Washington – Business Roundtable (BRT) today expressed disappointment that the STEM Jobs Act of 2012 (H.R. 6429), which would have made up to 55,000 permanent residency visas available annually to foreign-born graduates who earn advanced degrees in science, technology, engineering or math (STEM) from a U.S. university, was not passed by the U.S. House of Representatives on Thursday.
“Increasing access to green cards for foreign-born innovators – especially those we educate in U.S. universities – has long been a priority for Business Roundtable. The House missed an opportunity to help jumpstart the U.S. economy and create American jobs, but it should just be a short-lived setback,” said Business Roundtable President John Engler. “It makes no sense to welcome highly educated talent into our universities and then shut them out of our innovation economy.”
The STEM Jobs Act of 2012 was introduced by House Judiciary Committee Chairman Lamar Smith (R-TX). Similar measures have been separately introduced by Ranking Member of the House Judiciary’s Subcommittee on Immigration Policy and Enforcement Zoe Lofgren (D-CA), Chairman of the Senate Judiciary’s Subcommittee on Immigration, Refugees and Border Security Charles Schumer (D-NY) and Ranking Member of the Senate Judiciary’s Subcommittee on Immigration, Refugees and Border Security John Cornyn (R-TX).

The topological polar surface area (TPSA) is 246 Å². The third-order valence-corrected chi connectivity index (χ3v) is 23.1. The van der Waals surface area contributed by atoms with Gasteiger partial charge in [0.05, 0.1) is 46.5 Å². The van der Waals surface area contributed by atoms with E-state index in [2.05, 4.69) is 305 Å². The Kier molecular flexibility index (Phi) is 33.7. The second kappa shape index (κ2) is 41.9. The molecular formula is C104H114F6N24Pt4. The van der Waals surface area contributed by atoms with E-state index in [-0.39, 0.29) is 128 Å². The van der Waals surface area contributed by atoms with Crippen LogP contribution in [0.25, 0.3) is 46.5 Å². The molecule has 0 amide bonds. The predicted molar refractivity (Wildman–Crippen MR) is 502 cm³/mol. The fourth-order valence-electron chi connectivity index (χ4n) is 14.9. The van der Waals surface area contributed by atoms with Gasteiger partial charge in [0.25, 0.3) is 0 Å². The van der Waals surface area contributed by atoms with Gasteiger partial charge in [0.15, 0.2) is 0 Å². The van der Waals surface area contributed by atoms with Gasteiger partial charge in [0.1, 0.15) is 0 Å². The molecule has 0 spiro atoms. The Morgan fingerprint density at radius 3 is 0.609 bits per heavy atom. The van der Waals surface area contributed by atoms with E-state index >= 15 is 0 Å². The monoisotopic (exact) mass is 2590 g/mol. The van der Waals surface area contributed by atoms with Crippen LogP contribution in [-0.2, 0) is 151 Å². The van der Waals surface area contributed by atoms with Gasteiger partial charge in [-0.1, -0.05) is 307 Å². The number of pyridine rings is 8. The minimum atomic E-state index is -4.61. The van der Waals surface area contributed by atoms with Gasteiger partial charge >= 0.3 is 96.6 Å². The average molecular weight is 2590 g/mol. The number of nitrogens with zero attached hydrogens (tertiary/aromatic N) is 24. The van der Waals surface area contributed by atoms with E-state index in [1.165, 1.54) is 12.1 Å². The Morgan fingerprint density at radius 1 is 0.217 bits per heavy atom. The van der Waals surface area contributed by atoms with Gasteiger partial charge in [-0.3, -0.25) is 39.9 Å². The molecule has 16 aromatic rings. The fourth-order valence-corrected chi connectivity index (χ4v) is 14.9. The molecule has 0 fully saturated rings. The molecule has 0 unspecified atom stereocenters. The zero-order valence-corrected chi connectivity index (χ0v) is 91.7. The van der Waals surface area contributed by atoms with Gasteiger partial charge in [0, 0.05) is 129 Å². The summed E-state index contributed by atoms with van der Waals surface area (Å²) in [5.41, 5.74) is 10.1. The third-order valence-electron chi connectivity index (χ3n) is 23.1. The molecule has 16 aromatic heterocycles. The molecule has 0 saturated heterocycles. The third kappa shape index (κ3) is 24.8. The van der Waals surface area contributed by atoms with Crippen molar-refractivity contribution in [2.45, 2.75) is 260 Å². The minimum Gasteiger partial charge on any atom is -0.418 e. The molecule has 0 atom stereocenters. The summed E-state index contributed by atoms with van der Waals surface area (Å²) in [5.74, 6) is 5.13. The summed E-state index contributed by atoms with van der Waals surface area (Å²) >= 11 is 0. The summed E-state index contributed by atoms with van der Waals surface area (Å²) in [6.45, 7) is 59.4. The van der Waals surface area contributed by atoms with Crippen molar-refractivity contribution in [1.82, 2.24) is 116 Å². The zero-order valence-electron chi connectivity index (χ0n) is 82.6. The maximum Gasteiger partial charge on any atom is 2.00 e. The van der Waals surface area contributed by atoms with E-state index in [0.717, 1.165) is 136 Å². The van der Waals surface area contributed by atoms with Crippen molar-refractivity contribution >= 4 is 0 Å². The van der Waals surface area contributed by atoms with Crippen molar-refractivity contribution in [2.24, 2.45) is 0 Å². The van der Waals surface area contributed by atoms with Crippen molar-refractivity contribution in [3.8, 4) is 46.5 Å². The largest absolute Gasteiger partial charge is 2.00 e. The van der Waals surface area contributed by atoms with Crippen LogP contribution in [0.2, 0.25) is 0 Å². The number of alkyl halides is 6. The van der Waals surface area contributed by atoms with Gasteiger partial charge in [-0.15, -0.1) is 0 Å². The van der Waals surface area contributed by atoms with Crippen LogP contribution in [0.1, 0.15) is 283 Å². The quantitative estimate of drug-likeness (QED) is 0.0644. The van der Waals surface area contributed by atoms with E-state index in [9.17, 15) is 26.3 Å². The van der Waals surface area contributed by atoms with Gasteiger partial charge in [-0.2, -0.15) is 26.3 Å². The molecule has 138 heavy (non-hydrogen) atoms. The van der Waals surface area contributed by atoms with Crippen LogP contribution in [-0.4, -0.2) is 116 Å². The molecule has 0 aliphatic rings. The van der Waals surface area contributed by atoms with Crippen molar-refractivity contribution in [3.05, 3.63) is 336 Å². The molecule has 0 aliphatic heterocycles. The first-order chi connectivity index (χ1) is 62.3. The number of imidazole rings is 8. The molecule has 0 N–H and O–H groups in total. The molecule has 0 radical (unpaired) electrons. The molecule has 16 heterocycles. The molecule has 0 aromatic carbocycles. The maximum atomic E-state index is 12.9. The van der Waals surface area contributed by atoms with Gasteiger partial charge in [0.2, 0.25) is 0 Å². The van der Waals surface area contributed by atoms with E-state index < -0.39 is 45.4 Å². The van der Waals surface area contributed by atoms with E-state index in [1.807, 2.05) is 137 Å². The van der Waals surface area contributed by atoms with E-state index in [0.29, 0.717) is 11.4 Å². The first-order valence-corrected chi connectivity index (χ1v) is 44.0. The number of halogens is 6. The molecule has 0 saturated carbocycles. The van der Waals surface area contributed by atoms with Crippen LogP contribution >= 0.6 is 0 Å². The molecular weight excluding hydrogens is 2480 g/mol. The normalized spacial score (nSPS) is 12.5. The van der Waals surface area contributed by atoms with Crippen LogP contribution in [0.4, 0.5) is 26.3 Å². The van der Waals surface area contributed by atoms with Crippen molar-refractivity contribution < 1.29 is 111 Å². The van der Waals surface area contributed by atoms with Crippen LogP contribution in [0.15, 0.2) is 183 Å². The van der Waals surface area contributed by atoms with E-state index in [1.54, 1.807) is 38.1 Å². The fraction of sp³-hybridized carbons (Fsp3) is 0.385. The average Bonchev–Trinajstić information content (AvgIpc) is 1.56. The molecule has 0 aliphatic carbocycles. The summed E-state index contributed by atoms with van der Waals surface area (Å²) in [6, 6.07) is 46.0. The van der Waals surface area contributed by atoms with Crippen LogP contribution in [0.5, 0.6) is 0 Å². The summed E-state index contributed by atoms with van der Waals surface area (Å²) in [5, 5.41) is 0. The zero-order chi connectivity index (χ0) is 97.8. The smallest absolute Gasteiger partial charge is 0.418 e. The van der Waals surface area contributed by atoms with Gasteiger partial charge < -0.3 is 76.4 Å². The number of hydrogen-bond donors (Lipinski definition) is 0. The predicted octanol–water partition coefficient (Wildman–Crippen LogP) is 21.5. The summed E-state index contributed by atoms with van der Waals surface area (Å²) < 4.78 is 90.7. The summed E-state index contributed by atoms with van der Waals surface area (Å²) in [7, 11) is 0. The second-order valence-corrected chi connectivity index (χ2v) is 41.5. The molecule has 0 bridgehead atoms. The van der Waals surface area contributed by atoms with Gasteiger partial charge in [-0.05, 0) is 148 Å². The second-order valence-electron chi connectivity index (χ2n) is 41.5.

“We are grateful to Chairman Smith, Ranking Member Lofgren, Chairman Schumer and Ranking Member Cornyn for their leadership on advancing American innovation and addressing the STEM green card issue,” Engler said. “We encourage both parties in the House and Senate to come together and enact a bipartisan solution this year."
Momentum for America
Business Roundtable is focusing its efforts on greater job expansion and economic growth – national priorities that are inextricably linked. Informing our plan is our collective business experience as CEOs of America’s leading companies, experience that tells us what it takes to build momentum for the United States in in 2016 and beyond.